1. Why PE funds like Blackstone, CPPIB & Macquarie are betting big on shopping malls

Why PE funds like Blackstone, CPPIB & Macquarie are betting big on shopping malls

While consumer sentiment might appear subdued, these fund managers are convinced there’s enough purchasing power to keep malls humming.

By: | Updated: May 17, 2016 7:42 AM
While consumer sentiment might appear subdued, these fund managers are convinced there’s enough purchasing power to keep malls humming. (Reuters) While consumer sentiment might appear subdued, these fund managers are convinced there’s enough purchasing power to keep malls humming. (Reuters)

Having made good money in office property investments, a clutch of leading private equity funds is now out shopping for malls. Blackstone, sources say, is mulling two acquisitions — in Bengaluru and Surat — having picked up two malls from Gurgaon-based Alpha G Corporation, in Amritsar and Ahmedabad. The PE giant, which was focused on office space for the last four years, recently snapped up L&T Realty’s Seawoods Mall in Navi Mumbai. Again, after GIC bought into Viviana Mall in Mumbai earlier this year, Xander is believed to be bidding for 2 million sq ft at GMR’s Gurgaon plot. Other funds that are eyeing retail property include CPPIB and Macquarie.

While consumer sentiment might appear subdued, these fund managers are convinced there’s enough purchasing power to keep malls humming. According to one estimate by JLL India, investments into the retail property segment could hit $80 million (approximately R530 crore), twice last year’s levels. Sunil Rohokale, CEO and MD, at ASK Investment Holdings believes the opportunity is big given there’s little happening in the residential segment and the office piece has become expensive.

Arvind Singhal, chairman and managing director at Technopak, says the interest shown by PE players could help some developers cash out.

Several PE funds like Blackstone, GIC, QIA and Xander have bought into major office assets or even built up an entire portfolio. The large appetite foreign players, who chased a handful of office projects, has driven down capitalisation rates from 12% to 9.5% in the past five years, industry watchers said, adding that some built-up assets now command a cap rate of 8%. Effectively, this has driven up property prices. However, retail space remains relatively affordable since cap rates are in the region of 11-12%. PE investments will probably flow into mature assets first before they move into properties under construction.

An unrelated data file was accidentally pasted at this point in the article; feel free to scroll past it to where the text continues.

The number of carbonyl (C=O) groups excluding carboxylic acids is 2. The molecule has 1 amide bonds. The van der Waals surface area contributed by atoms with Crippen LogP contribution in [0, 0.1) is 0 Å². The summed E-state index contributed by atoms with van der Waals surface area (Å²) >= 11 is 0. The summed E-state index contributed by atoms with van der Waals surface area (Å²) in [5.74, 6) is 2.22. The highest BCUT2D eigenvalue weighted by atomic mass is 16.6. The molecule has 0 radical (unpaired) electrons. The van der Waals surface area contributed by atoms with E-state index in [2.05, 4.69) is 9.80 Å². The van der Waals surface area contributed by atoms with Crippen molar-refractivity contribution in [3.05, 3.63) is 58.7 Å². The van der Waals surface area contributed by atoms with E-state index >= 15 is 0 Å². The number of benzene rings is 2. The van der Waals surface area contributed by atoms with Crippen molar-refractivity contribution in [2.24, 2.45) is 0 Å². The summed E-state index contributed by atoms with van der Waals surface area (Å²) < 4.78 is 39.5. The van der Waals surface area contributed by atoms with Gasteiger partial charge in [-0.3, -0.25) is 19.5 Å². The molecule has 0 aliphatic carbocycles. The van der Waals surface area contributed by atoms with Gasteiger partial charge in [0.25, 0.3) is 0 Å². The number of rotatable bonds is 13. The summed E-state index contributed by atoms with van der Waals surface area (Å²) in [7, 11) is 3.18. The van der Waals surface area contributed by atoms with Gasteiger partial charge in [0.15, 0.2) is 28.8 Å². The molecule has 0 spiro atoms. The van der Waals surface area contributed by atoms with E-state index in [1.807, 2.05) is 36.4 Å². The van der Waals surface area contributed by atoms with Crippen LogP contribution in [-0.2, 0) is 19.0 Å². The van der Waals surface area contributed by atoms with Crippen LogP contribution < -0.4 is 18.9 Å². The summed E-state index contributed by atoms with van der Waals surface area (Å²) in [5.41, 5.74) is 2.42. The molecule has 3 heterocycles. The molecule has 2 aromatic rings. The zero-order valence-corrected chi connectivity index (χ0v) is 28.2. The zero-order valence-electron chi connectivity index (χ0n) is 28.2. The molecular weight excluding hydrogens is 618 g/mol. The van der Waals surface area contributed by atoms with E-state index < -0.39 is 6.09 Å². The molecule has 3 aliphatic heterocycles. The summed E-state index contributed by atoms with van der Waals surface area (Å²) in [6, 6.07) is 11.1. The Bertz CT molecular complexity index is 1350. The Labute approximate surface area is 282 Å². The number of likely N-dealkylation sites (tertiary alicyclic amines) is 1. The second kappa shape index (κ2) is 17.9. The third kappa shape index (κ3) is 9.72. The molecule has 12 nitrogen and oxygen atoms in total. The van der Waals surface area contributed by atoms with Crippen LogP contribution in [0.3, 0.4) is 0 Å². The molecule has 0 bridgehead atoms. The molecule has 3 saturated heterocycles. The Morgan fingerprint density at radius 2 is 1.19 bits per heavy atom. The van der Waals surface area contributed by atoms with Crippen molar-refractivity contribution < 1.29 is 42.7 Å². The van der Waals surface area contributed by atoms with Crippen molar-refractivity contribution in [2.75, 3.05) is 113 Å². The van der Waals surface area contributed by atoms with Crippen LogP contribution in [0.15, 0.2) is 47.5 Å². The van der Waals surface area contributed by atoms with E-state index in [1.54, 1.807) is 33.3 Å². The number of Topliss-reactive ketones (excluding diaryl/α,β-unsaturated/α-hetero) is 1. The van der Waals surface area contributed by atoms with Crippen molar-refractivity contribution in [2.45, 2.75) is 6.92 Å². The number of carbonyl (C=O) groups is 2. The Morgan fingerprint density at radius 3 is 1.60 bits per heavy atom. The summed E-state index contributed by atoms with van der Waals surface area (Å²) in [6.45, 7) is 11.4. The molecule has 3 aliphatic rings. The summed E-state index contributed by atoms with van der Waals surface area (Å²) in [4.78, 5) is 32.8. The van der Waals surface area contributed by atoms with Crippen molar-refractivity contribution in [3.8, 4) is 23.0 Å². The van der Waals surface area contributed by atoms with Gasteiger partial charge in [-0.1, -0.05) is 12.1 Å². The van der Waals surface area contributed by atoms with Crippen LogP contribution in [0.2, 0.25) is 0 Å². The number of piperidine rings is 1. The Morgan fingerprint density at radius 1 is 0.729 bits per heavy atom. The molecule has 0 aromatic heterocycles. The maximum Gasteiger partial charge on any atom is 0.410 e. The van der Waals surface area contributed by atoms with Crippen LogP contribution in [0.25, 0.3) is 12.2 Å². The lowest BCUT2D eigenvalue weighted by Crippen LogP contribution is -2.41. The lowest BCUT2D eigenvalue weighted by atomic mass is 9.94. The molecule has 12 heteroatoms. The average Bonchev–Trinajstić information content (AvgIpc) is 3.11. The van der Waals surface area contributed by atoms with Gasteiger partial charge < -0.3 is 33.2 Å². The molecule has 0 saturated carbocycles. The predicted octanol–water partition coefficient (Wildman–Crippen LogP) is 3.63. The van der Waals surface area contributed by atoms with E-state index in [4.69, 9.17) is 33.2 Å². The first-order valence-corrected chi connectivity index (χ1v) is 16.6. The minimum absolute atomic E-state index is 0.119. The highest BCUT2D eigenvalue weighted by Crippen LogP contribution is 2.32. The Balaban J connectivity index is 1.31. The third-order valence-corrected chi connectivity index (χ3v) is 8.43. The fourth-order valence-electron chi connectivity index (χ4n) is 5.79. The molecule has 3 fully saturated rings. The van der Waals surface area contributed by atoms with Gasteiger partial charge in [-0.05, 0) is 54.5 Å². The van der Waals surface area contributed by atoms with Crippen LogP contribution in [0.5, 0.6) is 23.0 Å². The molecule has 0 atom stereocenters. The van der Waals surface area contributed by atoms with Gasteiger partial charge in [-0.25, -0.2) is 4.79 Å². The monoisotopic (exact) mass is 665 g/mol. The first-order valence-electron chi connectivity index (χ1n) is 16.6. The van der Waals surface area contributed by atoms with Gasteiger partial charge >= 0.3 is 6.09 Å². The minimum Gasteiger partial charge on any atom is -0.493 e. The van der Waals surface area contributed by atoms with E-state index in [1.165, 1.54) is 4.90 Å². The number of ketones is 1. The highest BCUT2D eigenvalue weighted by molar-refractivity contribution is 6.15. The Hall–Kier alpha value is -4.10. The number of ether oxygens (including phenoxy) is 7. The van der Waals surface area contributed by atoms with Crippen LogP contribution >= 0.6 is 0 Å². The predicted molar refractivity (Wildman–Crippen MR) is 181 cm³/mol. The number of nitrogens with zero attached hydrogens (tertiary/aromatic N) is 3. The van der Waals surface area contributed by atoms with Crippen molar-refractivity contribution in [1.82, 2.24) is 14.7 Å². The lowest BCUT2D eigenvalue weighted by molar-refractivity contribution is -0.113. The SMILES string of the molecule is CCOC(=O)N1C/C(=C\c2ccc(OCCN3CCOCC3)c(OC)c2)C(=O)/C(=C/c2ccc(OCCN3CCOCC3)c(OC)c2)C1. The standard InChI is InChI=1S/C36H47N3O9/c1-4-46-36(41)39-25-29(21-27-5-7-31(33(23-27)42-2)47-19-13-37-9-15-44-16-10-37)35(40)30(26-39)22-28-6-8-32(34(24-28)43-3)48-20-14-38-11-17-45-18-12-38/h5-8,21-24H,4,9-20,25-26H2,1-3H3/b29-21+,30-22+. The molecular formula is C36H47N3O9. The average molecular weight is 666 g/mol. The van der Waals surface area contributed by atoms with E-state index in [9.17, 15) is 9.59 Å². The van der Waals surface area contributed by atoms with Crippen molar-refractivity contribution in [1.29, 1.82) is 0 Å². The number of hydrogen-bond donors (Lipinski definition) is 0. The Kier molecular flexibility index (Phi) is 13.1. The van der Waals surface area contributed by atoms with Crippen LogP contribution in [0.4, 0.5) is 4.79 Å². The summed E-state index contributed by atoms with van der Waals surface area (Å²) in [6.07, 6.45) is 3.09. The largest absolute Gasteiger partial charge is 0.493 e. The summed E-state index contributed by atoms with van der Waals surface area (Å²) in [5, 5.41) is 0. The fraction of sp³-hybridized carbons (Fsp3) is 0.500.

The average vacancy at malls across the country is high at about at 20%, according to a JLL India estimate. However, there are around 10-15 where vacancies are below 10% and are deemed well-performing. In cities like Pune and Ahmedabad the presence of too many malls has pushed vacancies up to over 20%.

Moreover, several malls also function inefficiently because shops or floors belong to different owners; some of these malls suffer a vacancy of over 50%. In Mumbai, Atria mall in Worli, Mega Mall in Andheri, Crystal Point in Andheri, Nirmal Lifestyle in Mulund and Center One in Vashi are among those that are more than half empty. Technopak’s Singhal feels there will be no takers for malls that have multiple owners since it will be difficult to deal with them. Industry experts say funds are not likely to be interested in establishments that are smaller than 1 million sq ft. Most deals are expected to take place in the metros but given brands such as Fabindia and Zara are likely to move into second-tier cities, centres such as Surat and Ahmedabad assume importance.

Saying buy-buy

Funds turn to malls to beef up income-generating portfolio

Blackstone, GIC, CPPIB, Macquarie, Xander negotiating deals

Retail PE deals expected at lower cap rates than offices

Retail PE deals could touch more than Rs 500 cr this year, a two-fold increase over last year, said JLL India

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